By James E. Parker Jr.
"I used to be one of the FIRST males IN, and that i was once THE final guy OUT."
In Vietnam, at either the beginning and end of the clash, second Lt. James E. Parker Jr. observed the conflict as few males did. Now, with unusual perception and uncooked honesty, he captures the stark realities of jungle wrestle, heavy casualties, and heroic sacrifice. From the tight confines of a VC-occupied Cu Chi tunnel to bloody firefights in components that hardcore VC and NVA vets had managed for many years, Parker relives the rain, the warmth, the horror, the pain--and the discomfort of kneeling beside a blood brother whose blood turnd the soil black as he lays demise. Vietnam exacted a truly excessive fee. Parker can pay tribute to the lads who paid it.
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Extra resources for Last Man Out: A Personal Account of the Vietnam War
Then they expanded south to their present borders, conquering the Champa culture and the Khmer empire, among others, along the way. The country expanded and then it fragmented in a series of civil wars. 4 The Vietnamese emerged from a fusion of people who came from southern China, below the Yangtze River, and the indigenous population of Vietnam. 5 Chinese expansion reached Vietnam in 100 BC, and China dominated the Vietnamese until 900 AD. 6 The indigenous Vietnamese may have been very much like the Muong people who lived in the highland area on the southwestern fringe of the Red River Valley.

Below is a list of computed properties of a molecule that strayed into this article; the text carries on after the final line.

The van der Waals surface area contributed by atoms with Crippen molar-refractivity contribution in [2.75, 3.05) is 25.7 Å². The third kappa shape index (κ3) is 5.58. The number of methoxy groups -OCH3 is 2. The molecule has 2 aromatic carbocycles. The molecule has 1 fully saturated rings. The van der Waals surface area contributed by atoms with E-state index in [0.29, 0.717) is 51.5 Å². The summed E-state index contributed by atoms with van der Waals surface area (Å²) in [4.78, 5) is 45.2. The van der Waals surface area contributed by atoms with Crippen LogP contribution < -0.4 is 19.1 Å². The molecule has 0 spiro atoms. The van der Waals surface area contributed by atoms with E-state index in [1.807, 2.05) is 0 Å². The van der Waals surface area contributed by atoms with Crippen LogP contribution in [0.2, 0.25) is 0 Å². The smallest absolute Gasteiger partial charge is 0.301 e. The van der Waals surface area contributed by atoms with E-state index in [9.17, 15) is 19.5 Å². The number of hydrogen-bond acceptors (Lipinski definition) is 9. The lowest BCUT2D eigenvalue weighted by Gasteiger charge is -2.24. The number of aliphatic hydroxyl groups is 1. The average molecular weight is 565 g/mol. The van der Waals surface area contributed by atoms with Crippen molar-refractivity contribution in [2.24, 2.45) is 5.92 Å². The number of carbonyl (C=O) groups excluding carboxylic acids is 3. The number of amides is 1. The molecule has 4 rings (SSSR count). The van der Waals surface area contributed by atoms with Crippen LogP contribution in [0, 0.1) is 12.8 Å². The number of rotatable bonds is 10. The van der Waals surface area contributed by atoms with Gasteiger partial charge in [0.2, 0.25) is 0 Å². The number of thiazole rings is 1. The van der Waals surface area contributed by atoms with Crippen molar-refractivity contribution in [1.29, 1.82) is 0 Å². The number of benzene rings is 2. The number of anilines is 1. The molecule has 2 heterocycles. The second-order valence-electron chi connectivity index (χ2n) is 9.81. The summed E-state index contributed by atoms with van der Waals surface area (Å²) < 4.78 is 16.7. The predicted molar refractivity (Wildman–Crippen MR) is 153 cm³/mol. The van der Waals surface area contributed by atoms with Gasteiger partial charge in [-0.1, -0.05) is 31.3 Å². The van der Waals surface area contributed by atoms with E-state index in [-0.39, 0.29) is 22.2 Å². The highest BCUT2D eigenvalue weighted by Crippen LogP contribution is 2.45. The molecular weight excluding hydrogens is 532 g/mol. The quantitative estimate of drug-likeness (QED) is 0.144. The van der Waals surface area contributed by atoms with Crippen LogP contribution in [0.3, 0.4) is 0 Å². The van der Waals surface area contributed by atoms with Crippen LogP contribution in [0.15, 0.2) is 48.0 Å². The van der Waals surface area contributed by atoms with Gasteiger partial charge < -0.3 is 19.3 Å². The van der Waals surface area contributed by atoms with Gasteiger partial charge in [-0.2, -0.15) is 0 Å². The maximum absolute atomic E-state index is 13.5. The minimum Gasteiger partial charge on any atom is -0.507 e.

29 March 1973 The release of 590 American POWs. 1 April 1973 Captain Robert White, the last-known American POW, is released. 30 April 1973 The Watergate scandal results in the resignation of top Nixon aides, H. R. Haldeman and John Ehrlichman. 22 May 1973 Henry Kissinger and Le Duc Tho end their talks on implementation of the Vietnam truce agreement. S. S. military involvement in Southeast Asia. S. Congress votes to end all bombing in Cambodia after August 15. S. Senate Armed Forces Committee begins hearings into the secret bombing of Cambodia during 1969–1970.
Up to 50 percent of the countryside in South Vietnam is now under some degree of VC control. ’’ 31 January 1966 President Johnson announces bombing will resume. 31 January 1966 Senator Robert F. Kennedy criticizes President Johnson’s decision to resume the bombing. His comments infuriate the president. February 1966 The largely antiwar Senate Foreign Relations Committee, chaired by Senator J. William Fulbright, holds televised hearings examining America’s policy in Vietnam. 3 February 1966 Newspaper columnist Walter Lippmann attacks President Johnson’s strategy in Vietnam.
Last Man Out: A Personal Account of the Vietnam War by James E. Parker Jr.